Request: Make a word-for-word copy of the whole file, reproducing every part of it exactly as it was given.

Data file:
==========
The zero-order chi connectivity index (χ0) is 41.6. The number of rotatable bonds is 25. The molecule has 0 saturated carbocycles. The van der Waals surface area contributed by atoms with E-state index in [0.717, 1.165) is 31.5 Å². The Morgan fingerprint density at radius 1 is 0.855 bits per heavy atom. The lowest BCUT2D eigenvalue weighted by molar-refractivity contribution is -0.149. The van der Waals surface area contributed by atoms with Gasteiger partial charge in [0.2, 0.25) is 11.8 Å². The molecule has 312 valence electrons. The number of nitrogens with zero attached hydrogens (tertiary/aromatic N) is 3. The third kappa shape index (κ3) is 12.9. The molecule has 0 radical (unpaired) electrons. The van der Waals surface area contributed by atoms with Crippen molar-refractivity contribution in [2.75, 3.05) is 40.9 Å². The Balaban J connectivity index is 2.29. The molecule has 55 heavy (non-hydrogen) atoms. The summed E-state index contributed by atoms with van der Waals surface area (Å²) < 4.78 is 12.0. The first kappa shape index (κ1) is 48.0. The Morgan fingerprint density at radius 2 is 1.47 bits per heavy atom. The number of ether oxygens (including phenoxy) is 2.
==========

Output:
The zero-order chi connectivity index (χ0) is 41.6. The number of rotatable bonds is 25. The molecule has 0 saturated carbocycles. The van der Waals surface area contributed by atoms with E-state index in [0.717, 1.165) is 31.5 Å². The Morgan fingerprint density at radius 1 is 0.855 bits per heavy atom. The lowest BCUT2D eigenvalue weighted by molar-refractivity contribution is -0.149. The van der Waals surface area contributed by atoms with Gasteiger partial charge in [0.2, 0.25) is 11.8 Å². The molecule has 312 valence electrons. The number of nitrogens with zero attached hydrogens (tertiary/aromatic N) is 3. The third kappa shape index (κ3) is 12.9. The molecule has 0 radical (unpaired) electrons. The van der Waals surface area contributed by atoms with Crippen molar-refractivity contribution in [2.75, 3.05) is 40.9 Å². The Balaban J connectivity index is 2.29. The molecule has 55 heavy (non-hydrogen) atoms. The summed E-state index contributed by atoms with van der Waals surface area (Å²) < 4.78 is 12.0. The first kappa shape index (κ1) is 48.0. The Morgan fingerprint density at radius 2 is 1.47 bits per heavy atom. The number of ether oxygens (including phenoxy) is 2.